Children's experiences at home can have a direct impact on their performance at school, research at Cardiff University has found.
Recent findings from the South Wales Family Study suggest that the quality of relations between parents not only affects children's long-term emotional and behavioural development but also affects their long-term academic achievement.
"The study shows what many have long suspected - family factors exert a real influence on children's emotional and behavioural problems, as well as their academic achievement," said Dr Gordon Harold, of the University's School of Psychology, the Director of the study.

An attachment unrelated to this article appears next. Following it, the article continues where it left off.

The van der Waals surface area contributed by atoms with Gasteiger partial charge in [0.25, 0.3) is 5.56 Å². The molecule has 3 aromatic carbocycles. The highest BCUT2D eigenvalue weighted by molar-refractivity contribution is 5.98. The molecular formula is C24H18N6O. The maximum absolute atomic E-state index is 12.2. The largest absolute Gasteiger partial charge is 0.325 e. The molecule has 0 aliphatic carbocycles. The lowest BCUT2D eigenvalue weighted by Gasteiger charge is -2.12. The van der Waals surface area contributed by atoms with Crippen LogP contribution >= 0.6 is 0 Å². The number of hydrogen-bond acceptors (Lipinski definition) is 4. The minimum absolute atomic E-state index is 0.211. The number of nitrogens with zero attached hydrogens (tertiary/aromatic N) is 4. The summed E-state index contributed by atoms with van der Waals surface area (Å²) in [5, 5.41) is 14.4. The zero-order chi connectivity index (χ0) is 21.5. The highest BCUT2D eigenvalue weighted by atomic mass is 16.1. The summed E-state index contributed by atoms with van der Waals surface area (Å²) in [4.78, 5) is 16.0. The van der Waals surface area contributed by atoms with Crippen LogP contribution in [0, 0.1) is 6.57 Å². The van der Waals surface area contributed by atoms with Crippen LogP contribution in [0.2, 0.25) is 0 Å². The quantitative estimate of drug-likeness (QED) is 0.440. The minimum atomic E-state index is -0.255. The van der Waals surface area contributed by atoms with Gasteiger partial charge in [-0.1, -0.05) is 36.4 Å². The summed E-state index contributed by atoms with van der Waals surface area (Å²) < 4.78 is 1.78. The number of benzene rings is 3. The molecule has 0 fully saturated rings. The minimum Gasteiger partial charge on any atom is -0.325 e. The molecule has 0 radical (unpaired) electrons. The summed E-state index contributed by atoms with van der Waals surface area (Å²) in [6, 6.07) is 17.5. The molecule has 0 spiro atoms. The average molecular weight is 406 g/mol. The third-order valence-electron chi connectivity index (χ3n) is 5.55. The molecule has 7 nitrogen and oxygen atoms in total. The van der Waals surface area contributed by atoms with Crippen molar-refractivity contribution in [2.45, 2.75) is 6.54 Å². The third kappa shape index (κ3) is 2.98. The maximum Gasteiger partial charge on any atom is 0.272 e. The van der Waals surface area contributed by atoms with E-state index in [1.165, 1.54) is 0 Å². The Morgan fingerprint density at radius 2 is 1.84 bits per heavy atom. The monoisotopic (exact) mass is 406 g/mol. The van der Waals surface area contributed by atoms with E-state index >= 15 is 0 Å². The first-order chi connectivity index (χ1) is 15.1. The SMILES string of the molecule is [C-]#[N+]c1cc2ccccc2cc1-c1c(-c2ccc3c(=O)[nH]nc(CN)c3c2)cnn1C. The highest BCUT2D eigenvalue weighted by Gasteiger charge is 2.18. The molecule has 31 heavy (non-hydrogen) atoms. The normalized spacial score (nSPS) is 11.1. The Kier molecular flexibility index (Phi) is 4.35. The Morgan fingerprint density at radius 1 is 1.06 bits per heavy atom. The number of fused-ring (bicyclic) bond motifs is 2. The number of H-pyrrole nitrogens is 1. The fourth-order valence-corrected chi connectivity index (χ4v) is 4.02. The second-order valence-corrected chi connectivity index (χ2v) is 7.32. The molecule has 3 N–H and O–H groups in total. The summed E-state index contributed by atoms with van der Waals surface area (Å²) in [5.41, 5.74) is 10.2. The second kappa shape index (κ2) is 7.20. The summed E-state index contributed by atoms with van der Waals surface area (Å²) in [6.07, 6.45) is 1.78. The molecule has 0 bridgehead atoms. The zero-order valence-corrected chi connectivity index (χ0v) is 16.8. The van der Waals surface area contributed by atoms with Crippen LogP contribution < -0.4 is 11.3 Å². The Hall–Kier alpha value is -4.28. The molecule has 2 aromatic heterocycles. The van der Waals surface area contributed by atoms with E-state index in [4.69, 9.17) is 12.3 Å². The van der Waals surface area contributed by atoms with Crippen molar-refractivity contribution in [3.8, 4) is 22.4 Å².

"In particular, children living in a family environment marked by frequent, intense and poorly resolved conflicts between parents are at greater risk for deficits in academic achievement than children living in more positive family environments", he said.
Dr Harold and his team were funded by the Economic and Social Research Council and The British Academy to undertake the study over five years.
Their tasks were to assess the long-term impact of inter-parental conflict and parent-child relationships on children's emotional, behavioural and academic development between ages 11 and 16 years (school years 7-11); and to develop a parent education programme aimed at alleviating the negative effects of inter-parental conflict on children.
Findings from this study have been employed by the Welsh Assembly Government in their recently launched Parenting Action Plan; a consultation document aimed at helping mothers, fathers and carers with raising children in Wales (see http://www.wales.gov.uk).